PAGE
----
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Cold Weather and Less Sunlight May Increase Alcohol Consumption: Study


Do you feel like pouring yourself a glass of rum or toddy when the weather turns nippy? Looks like you aren’t the only one. As per a recent study conducted by the University of Pittsburgh, Division of Gastroenterology, it was found that people who live in colder climates consume more alcohol than people who live in warm weather. The study was published online in Hepatology.

“Risk of alcoholic cirrhosis is determined by genetic and environmental factors. Although it is generally accepted that colder weather predisposes to alcohol misuse, no studies have investigated its impact on alcohol intake and alcoholic cirrhosis”, the study stated. But then, it concluded saying, “These results suggest that colder climates may play a causal role on alcohol‐attributable fraction AAF mediated by alcohol consumption”.

“It’s something that everyone assumed for decades, but no one has scientifically demonstrated it,” Dr Ramon Bataller, a professor of medicine at the University of Pittsburgh, wrote in a press release. “Why do people in Russia drink so much? Why in Wisconsin? Everybody assumes that’s because it’s cold” and further stated, “This is the first study that systematically demonstrates that worldwide and in America, in colder areas and areas with less sun, you have more drinking and more alcoholic cirrhosis.”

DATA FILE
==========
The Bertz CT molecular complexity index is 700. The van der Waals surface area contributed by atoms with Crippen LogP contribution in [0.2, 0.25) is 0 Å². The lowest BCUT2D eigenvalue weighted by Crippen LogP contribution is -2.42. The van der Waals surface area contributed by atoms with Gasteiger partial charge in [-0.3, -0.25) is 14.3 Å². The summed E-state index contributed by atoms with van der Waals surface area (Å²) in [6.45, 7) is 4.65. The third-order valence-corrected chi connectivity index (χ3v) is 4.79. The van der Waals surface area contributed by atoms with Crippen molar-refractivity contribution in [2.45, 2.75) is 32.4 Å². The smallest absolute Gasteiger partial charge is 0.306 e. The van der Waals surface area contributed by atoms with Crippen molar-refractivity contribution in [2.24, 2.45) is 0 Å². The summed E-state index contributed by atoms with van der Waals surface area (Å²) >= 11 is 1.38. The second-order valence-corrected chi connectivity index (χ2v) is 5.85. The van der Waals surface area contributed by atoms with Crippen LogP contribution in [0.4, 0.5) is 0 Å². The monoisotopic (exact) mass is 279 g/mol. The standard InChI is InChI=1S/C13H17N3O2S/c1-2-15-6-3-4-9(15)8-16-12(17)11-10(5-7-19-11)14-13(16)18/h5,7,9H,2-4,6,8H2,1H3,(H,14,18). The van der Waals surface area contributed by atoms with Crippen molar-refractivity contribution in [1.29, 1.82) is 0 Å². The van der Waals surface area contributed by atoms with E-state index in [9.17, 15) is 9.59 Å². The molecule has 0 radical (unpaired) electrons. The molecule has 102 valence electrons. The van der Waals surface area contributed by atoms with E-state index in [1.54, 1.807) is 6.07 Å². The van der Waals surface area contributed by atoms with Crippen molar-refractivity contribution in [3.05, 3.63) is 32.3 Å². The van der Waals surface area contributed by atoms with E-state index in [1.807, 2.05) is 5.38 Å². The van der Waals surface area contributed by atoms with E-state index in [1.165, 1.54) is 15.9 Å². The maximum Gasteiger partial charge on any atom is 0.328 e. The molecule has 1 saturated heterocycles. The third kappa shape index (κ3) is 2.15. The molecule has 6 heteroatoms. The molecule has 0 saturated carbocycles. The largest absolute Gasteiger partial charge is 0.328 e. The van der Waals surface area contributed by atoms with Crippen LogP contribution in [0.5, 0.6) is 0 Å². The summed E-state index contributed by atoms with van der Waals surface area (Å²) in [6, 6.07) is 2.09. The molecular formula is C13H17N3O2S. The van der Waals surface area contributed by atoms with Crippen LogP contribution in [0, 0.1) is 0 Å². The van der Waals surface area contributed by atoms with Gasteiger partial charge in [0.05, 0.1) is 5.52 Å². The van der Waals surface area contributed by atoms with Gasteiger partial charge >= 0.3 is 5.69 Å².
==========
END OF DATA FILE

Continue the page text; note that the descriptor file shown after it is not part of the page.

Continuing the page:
Researchers went through extensive data from 193 sovereign countries as well as 50 states and 3,144 counties in the United States to compare climate factors and alcohol consumption per capita. Data sources included World Health Organization, World Meteorological Organization, and the Institute on Health Metrics and Evaluation.

The study also found that as temperatures and sunlight hours reduce, alcohol consumption goes up. It also revealed that shorter hours of sunlight and cooler temperatures relate to higher rates of depression, which is linked to an increase in drinking.

“Let’s just say, I will never be out of work in this state because of the alcohol consumption in this (area),” Bataller told the Pittsburgh Tribune-Review. “We have a lot of patients, a lot of young patients, younger and younger, with alcoholic cirrhosis, alcoholic hepatitis. It’s an epidemic in America.”

Hoping it would help in shaping better policies and guidelines in colder places, the professor said, “Knowing that colder places have more drink-related problems could be helpful to the efforts in these areas to determine better policies. If you have a genetic predisposition to alcohol abuse, maybe you should avoid super cold areas.”